Avoiding the full Jimmy Carter in Egypt

As Scott has noted, Mohammed Morsi is the winner in Egypt’s presidential run-off election. Morsi is the candidate of the Muslim Brotherhood. He captured 51.7 percent of the vote. His opponent, Hosni Mubarak’s former Prime Minister, gained 48.3 percent.

So the Egyptians toppled Mubarak and then nearly elected one of his cronies president. That’s not much of a mandate for Morsi and the Muslim Brotherhood.

But mandates don’t matter; power does. Fortunately, the Egyptian military still has considerable power, and has strongly signaled that it will be keeping an eye on Morsi. Perhaps the week-long delay in declaring Morsi the winner was spent by the military reaching understandings with Morsi. I hope so.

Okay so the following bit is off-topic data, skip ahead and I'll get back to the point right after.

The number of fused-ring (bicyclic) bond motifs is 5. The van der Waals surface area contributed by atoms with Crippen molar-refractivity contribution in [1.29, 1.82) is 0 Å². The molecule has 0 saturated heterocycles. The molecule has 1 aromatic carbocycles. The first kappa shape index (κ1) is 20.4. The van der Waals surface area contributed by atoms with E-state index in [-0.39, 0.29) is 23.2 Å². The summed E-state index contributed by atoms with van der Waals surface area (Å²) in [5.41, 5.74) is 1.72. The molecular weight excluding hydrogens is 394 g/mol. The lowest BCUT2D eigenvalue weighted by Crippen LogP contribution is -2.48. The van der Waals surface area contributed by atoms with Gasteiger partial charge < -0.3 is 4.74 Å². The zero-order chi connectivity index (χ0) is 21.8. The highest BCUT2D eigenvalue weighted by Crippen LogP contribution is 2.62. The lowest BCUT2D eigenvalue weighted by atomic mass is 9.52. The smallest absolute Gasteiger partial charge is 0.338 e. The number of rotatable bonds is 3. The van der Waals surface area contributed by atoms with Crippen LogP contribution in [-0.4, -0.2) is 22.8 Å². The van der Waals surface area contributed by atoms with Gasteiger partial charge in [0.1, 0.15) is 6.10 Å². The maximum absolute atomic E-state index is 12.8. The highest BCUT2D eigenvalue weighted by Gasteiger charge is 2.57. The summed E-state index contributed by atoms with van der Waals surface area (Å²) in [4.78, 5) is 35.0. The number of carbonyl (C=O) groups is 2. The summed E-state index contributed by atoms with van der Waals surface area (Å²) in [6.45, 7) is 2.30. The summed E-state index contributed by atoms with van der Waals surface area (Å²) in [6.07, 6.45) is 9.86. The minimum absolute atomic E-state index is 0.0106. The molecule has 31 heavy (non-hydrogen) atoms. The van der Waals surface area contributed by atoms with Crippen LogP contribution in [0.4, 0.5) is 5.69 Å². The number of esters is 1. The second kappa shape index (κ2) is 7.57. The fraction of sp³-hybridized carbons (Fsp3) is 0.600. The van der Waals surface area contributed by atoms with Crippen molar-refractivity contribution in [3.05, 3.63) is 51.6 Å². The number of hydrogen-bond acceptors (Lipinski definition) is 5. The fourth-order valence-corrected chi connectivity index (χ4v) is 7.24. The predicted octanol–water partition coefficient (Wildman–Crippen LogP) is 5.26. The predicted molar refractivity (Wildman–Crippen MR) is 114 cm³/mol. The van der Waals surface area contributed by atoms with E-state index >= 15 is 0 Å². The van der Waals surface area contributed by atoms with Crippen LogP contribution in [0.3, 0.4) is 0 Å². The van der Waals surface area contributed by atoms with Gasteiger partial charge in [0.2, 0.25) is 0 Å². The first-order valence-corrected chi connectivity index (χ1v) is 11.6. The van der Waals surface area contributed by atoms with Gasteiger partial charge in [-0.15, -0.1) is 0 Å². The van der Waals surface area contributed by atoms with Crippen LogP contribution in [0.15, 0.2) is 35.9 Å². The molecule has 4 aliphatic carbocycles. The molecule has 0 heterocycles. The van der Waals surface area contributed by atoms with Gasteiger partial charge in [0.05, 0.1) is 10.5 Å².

However, we shouldn’t be too sanguine that the military will successfully control Morsi. My wife lived through the Iranian revolution. At that time, the Iranian elites were confident that that the feared and seemingly formidable military wouldn’t permit the Khomeini forces to run wild. We all know how that worked out.

Part of the problem in Iran was that the generals became demoralized by lack of support from the Carter administration. Once they concluded that the U.S. — a major source of support for three decades — was not really on their side, the generals folded. Some paid with their lives.

The U.S. is less influential in Egypt than it was in Iran during the time of the Shah, and the Egyptian generals are not “suspended by a cable” from Washington. But we do provide Egypt with vast amounts of financial assistance, and therefore we count.

Let’s hope that the Obama administration doesn’t follow the Jimmy Carter playbook for dealing with revolutions in strategically vital Islamic nations.

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